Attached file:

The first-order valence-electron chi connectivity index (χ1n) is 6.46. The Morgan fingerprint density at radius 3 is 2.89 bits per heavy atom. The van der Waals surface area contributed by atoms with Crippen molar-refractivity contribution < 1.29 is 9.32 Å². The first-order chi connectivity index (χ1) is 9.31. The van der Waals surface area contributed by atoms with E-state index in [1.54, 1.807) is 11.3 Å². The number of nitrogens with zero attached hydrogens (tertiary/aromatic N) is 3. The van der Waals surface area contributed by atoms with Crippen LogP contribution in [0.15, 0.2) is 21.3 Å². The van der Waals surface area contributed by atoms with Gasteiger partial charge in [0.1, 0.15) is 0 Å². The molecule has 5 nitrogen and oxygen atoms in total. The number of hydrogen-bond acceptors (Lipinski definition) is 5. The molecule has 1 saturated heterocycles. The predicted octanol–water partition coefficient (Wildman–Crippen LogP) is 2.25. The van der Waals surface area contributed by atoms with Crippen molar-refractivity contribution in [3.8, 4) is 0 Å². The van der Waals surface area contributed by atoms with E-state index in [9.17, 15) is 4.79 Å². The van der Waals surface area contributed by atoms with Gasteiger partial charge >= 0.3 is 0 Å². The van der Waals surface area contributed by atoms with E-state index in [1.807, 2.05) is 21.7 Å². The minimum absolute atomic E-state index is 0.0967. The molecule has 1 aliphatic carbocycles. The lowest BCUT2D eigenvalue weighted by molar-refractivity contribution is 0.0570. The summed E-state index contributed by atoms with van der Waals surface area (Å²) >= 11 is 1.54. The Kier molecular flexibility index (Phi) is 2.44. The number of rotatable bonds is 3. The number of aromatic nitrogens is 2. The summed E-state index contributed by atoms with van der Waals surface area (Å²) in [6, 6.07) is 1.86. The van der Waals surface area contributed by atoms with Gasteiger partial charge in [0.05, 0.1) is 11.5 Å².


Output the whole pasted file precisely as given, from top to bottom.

The first-order valence-electron chi connectivity index (χ1n) is 6.46. The Morgan fingerprint density at radius 3 is 2.89 bits per heavy atom. The van der Waals surface area contributed by atoms with Crippen molar-refractivity contribution < 1.29 is 9.32 Å². The first-order chi connectivity index (χ1) is 9.31. The van der Waals surface area contributed by atoms with E-state index in [1.54, 1.807) is 11.3 Å². The number of nitrogens with zero attached hydrogens (tertiary/aromatic N) is 3. The van der Waals surface area contributed by atoms with Crippen LogP contribution in [0.15, 0.2) is 21.3 Å². The van der Waals surface area contributed by atoms with Gasteiger partial charge in [0.1, 0.15) is 0 Å². The molecule has 5 nitrogen and oxygen atoms in total. The number of hydrogen-bond acceptors (Lipinski definition) is 5. The molecule has 1 saturated heterocycles. The predicted octanol–water partition coefficient (Wildman–Crippen LogP) is 2.25. The van der Waals surface area contributed by atoms with Crippen molar-refractivity contribution in [3.8, 4) is 0 Å². The van der Waals surface area contributed by atoms with E-state index in [9.17, 15) is 4.79 Å². The van der Waals surface area contributed by atoms with Gasteiger partial charge >= 0.3 is 0 Å². The van der Waals surface area contributed by atoms with E-state index in [1.807, 2.05) is 21.7 Å². The minimum absolute atomic E-state index is 0.0967. The molecule has 1 aliphatic carbocycles. The lowest BCUT2D eigenvalue weighted by molar-refractivity contribution is 0.0570. The summed E-state index contributed by atoms with van der Waals surface area (Å²) >= 11 is 1.54. The Kier molecular flexibility index (Phi) is 2.44. The number of rotatable bonds is 3. The number of aromatic nitrogens is 2. The summed E-state index contributed by atoms with van der Waals surface area (Å²) in [6, 6.07) is 1.86. The van der Waals surface area contributed by atoms with Gasteiger partial charge in [0.05, 0.1) is 11.5 Å².